Regrettably I missed Easter in Sicily last year (2013) by one week, but I was in Enna on the following ‘Albis’ Sunday and I saw the procession ( all- male, different ages, sodalities /confraternity, groups from different churches/ fellowships ) who headed from Piazza Mazzini to the nearby Lombard castle in Enna.
From here, the priest blessed the fields while the Holy Trinity looked on – Father, Son and Holy Ghost. God the Father, could easily have been Saint Joseph as he too is associated with drought and fava beans (broadbeans) and the blessing of crops to prevent famine .
Easter (Pasqua in Italian) is a joyous celebration in Italy. It has religious significance but it is also linked to Spring.
Because Italy is a Catholic country, religious celebrations at Easter in certain regions may go on before and after the Easter weekend. Sicily particularly has its share of rituals and traditions and in many parts of Sicily there are processions and solemn religious ceremonies during the weeks leading up to Easter Sunday.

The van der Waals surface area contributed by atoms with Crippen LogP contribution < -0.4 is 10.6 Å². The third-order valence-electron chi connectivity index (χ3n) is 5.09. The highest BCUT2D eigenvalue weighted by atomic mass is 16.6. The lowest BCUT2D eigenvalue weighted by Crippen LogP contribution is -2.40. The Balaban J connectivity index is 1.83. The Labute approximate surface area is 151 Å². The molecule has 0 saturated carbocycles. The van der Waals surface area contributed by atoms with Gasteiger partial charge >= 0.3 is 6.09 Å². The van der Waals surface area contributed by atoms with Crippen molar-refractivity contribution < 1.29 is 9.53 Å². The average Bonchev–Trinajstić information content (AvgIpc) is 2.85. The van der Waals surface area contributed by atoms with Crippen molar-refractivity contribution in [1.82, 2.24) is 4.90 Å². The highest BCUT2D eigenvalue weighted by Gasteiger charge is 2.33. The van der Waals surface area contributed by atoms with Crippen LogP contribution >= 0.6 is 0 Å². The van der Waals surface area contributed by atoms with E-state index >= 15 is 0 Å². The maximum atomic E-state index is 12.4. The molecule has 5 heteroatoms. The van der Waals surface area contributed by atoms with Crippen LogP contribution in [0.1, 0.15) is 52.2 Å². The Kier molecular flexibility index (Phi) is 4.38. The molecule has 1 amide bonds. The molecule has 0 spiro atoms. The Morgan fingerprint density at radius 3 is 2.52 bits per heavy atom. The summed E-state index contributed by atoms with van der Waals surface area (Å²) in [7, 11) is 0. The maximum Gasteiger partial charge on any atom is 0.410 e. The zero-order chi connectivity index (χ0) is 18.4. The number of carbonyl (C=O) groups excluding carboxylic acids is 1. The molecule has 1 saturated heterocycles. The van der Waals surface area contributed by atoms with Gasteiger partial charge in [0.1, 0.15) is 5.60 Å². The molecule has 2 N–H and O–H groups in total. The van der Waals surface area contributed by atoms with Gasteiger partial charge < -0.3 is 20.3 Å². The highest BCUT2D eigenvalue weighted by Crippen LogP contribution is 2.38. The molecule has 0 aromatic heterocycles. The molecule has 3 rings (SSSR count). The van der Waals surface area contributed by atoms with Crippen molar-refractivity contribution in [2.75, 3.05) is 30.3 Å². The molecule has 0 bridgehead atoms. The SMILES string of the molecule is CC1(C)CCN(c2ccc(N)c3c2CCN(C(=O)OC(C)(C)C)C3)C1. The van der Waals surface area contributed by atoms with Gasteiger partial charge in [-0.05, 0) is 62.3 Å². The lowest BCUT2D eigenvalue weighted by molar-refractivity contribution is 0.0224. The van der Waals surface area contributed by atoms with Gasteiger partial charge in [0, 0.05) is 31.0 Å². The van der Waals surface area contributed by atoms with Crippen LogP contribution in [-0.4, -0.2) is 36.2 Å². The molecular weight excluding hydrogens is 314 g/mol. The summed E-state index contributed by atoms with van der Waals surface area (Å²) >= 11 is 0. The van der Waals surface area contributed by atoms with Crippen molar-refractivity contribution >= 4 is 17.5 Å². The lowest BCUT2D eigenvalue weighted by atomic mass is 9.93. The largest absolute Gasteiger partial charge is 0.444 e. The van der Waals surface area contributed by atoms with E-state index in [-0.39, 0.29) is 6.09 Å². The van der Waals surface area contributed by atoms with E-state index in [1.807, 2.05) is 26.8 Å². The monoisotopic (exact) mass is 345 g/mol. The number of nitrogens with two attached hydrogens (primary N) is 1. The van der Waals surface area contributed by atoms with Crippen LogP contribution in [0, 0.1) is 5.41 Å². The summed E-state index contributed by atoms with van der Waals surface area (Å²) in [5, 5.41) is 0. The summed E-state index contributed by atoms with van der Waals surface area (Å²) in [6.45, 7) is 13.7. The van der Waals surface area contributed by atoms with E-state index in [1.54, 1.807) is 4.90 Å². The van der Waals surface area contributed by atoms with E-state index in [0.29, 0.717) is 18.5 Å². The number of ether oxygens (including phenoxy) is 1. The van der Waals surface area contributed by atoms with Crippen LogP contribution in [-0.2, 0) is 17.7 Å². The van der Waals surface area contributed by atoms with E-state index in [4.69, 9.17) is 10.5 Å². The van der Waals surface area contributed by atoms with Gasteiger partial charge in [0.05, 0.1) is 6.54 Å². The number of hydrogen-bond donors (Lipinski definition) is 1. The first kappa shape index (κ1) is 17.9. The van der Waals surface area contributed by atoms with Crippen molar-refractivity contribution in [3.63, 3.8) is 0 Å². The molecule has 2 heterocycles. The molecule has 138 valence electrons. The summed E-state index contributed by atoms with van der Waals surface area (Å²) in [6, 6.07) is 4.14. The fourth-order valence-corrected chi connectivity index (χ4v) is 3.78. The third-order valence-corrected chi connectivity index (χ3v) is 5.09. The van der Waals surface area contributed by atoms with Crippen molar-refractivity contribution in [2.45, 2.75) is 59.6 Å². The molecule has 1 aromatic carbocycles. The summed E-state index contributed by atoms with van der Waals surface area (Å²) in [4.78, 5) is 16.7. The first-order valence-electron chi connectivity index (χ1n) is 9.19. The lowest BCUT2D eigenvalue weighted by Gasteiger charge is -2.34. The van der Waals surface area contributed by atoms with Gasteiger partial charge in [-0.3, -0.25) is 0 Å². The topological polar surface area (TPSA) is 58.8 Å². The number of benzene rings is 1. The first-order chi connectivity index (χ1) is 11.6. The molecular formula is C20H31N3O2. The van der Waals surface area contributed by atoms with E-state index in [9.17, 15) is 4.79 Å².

Easter Monday is called Pasquetta (small Easter). Being Spring, this is a popular time to enjoy the countryside and eating food outdoors, perhaps with a picnic or travelling to a nearby country restaurant and dining al fresco in the Spring sunshine (once again to celebrate the season).
Here are links to some of the traditional dishes eaten over Easter in Sicily:
• EASTER IN SICILY – A SICILIAN FEAST IN RAGUSA – Recipes and Giuggiulena
CASSATA and other “cose dolci” (sweet things in Italian)
• CASSATA (It is perfect for an Australian Christmas)
• SICILIAN CASSATA and MARZIPAN AT EASTER (Food and Culture in Sicily, La Trobe University)
• CASSATA DECONSTRUCTED – a postmodernist take on Sicilian Cassata
• CASSATA (Post no. 2) Calls for a celebration!!!
• PASTA DI MANDORLA (Marzipan, the traditional recipe)
• ‘MPANATA (A lamb pie, Easter treat)